Monthly Archives: May 2014

The Doge/ Venice’s Leader

http://digitalcollections.nypl.org/items/510d47e0-dfcb-a3d9-e040-e00a18064a99
http://digitalcollections.nypl.org/items/510d47e0-dfcb-a3d9-e040-e00a18064a99

What a surprise greeted me the first time I saw Venice’s leader in a procession!  The doge looked like an old man wearing a funny hat—nothing like the strong, dangerous-looking men who rule this land’s other city-states.

A famous Venetian, Bernardo Bembo, once said, “All the princes of Italy are tyrants except for the doge of Venice.” Papa explained that Venice has the best system of choosing its leader, so troublemakers can’t grab control of our city.  Only a man with years of experience serving in Venice’s government  can become the doge, and he must obey the government’s rules.

The doge takes part in ceremonies every week, all year long, and I wonder if he gets tired of standing outside in summer heat or winter cold—especially since he rules the city until he dies.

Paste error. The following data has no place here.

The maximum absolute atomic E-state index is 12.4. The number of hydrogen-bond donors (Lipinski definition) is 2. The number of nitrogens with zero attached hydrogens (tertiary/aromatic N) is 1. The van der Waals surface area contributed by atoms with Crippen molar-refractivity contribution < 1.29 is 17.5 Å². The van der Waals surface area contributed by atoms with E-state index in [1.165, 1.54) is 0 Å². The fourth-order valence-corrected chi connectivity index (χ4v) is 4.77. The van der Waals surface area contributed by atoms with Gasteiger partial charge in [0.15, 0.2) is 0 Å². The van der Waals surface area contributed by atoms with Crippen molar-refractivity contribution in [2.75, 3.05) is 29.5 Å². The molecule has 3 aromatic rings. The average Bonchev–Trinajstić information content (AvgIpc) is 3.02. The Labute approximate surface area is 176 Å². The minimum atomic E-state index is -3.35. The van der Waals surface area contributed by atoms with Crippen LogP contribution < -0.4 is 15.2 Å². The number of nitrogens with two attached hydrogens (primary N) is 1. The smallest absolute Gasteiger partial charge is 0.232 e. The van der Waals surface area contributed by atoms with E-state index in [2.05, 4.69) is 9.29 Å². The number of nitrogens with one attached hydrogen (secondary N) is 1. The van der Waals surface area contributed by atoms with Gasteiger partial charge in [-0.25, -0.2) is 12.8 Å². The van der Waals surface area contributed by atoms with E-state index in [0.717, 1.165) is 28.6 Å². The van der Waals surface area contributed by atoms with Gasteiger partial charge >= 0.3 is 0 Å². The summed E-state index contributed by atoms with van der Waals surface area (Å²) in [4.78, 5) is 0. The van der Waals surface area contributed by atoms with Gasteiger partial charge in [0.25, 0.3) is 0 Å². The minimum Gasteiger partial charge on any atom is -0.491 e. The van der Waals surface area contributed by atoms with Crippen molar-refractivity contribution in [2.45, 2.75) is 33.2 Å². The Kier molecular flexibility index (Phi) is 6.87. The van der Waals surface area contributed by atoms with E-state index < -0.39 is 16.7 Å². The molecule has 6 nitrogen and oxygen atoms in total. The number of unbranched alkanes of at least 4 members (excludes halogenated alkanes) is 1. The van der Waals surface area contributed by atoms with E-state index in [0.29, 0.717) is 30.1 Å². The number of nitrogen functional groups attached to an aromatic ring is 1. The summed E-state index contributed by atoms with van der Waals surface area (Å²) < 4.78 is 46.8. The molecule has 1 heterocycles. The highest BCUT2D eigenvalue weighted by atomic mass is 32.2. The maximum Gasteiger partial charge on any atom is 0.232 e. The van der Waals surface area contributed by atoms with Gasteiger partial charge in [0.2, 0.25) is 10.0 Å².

I bet you’re wondering about his strange hat.  It’s called a biretta, and it reminds me of pictures I’ve seen of ancient kings.  Clergymen wear them, and Papa has one, too, since he’s a medical doctor (but he doesn’t wear it much).   I’d like to have one, too, just to look distinguished.

Ciao,

Lucia

 

 

 

Festa di San Marco (St. Mark’s Day)

 

Lion of Saint Mark (Vittore Carpaccio, 1516) (PD-art)

 

Winged lion dude

My first Festa di San Marco in Venice came and went, and I missed it!  While I was sick in bed, all of Venice celebrated the arrival of our patron saint’s body in 878.  Venetians insist that Saint Mark preached the gospel in Venice, so they show him special affection.  Now his emblem—the winged lion holding an open book in his paws—belongs to our city.  The words on the open pages tell us God sends His peace, along with the remains of Mark His Evangelist.

Papa brought me a rosebud that day  (April 25th).  He told me it’s also Festa del bocolo, when a man gives a rosebud to the woman he loves.  I wish Mamma could have been here to receive it, but the sweet custom still cheered my feverish mind.

Ciao,

Lucia